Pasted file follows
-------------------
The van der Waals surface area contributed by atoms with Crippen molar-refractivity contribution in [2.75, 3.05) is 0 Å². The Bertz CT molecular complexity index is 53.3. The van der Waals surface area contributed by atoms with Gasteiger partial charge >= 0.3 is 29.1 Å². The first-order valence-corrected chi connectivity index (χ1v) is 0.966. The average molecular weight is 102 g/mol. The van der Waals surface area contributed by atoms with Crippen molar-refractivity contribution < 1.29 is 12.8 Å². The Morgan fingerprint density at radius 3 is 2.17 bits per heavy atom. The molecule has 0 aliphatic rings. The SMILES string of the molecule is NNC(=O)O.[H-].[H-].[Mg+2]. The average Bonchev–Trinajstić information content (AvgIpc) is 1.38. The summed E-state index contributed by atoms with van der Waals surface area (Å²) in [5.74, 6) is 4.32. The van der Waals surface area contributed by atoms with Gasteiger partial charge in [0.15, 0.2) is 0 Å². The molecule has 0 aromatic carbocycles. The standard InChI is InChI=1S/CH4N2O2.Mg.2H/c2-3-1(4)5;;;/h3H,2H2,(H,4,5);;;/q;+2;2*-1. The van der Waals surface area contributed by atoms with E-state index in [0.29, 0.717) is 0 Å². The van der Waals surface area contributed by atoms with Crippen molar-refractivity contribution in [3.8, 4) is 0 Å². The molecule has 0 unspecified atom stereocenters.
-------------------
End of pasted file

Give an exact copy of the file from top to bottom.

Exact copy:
The van der Waals surface area contributed by atoms with Crippen molar-refractivity contribution in [2.75, 3.05) is 0 Å². The Bertz CT molecular complexity index is 53.3. The van der Waals surface area contributed by atoms with Gasteiger partial charge >= 0.3 is 29.1 Å². The first-order valence-corrected chi connectivity index (χ1v) is 0.966. The average molecular weight is 102 g/mol. The van der Waals surface area contributed by atoms with Crippen molar-refractivity contribution < 1.29 is 12.8 Å². The Morgan fingerprint density at radius 3 is 2.17 bits per heavy atom. The molecule has 0 aliphatic rings. The SMILES string of the molecule is NNC(=O)O.[H-].[H-].[Mg+2]. The average Bonchev–Trinajstić information content (AvgIpc) is 1.38. The summed E-state index contributed by atoms with van der Waals surface area (Å²) in [5.74, 6) is 4.32. The van der Waals surface area contributed by atoms with Gasteiger partial charge in [0.15, 0.2) is 0 Å². The molecule has 0 aromatic carbocycles. The standard InChI is InChI=1S/CH4N2O2.Mg.2H/c2-3-1(4)5;;;/h3H,2H2,(H,4,5);;;/q;+2;2*-1. The van der Waals surface area contributed by atoms with E-state index in [0.29, 0.717) is 0 Å². The van der Waals surface area contributed by atoms with Crippen molar-refractivity contribution in [3.8, 4) is 0 Å². The molecule has 0 unspecified atom stereocenters.